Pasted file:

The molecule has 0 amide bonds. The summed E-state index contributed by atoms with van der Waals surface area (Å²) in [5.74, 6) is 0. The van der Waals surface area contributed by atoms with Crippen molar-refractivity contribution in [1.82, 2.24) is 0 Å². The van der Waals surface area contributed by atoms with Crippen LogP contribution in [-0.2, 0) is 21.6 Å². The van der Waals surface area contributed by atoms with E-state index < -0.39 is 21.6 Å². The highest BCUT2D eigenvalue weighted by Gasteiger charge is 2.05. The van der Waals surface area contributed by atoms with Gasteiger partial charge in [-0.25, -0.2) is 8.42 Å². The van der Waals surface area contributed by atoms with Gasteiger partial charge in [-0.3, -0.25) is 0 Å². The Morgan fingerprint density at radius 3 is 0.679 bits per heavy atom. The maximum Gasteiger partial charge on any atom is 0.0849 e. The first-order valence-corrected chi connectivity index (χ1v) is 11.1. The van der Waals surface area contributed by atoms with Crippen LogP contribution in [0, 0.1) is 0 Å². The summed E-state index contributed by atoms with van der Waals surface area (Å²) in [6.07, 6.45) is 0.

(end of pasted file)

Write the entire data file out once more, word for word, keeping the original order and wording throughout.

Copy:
The molecule has 0 amide bonds. The summed E-state index contributed by atoms with van der Waals surface area (Å²) in [5.74, 6) is 0. The van der Waals surface area contributed by atoms with Crippen molar-refractivity contribution in [1.82, 2.24) is 0 Å². The van der Waals surface area contributed by atoms with Crippen LogP contribution in [-0.2, 0) is 21.6 Å². The van der Waals surface area contributed by atoms with E-state index < -0.39 is 21.6 Å². The highest BCUT2D eigenvalue weighted by Gasteiger charge is 2.05. The van der Waals surface area contributed by atoms with Gasteiger partial charge in [-0.25, -0.2) is 8.42 Å². The van der Waals surface area contributed by atoms with Gasteiger partial charge in [-0.3, -0.25) is 0 Å². The Morgan fingerprint density at radius 3 is 0.679 bits per heavy atom. The maximum Gasteiger partial charge on any atom is 0.0849 e. The first-order valence-corrected chi connectivity index (χ1v) is 11.1. The van der Waals surface area contributed by atoms with Crippen LogP contribution in [0, 0.1) is 0 Å². The summed E-state index contributed by atoms with van der Waals surface area (Å²) in [6.07, 6.45) is 0.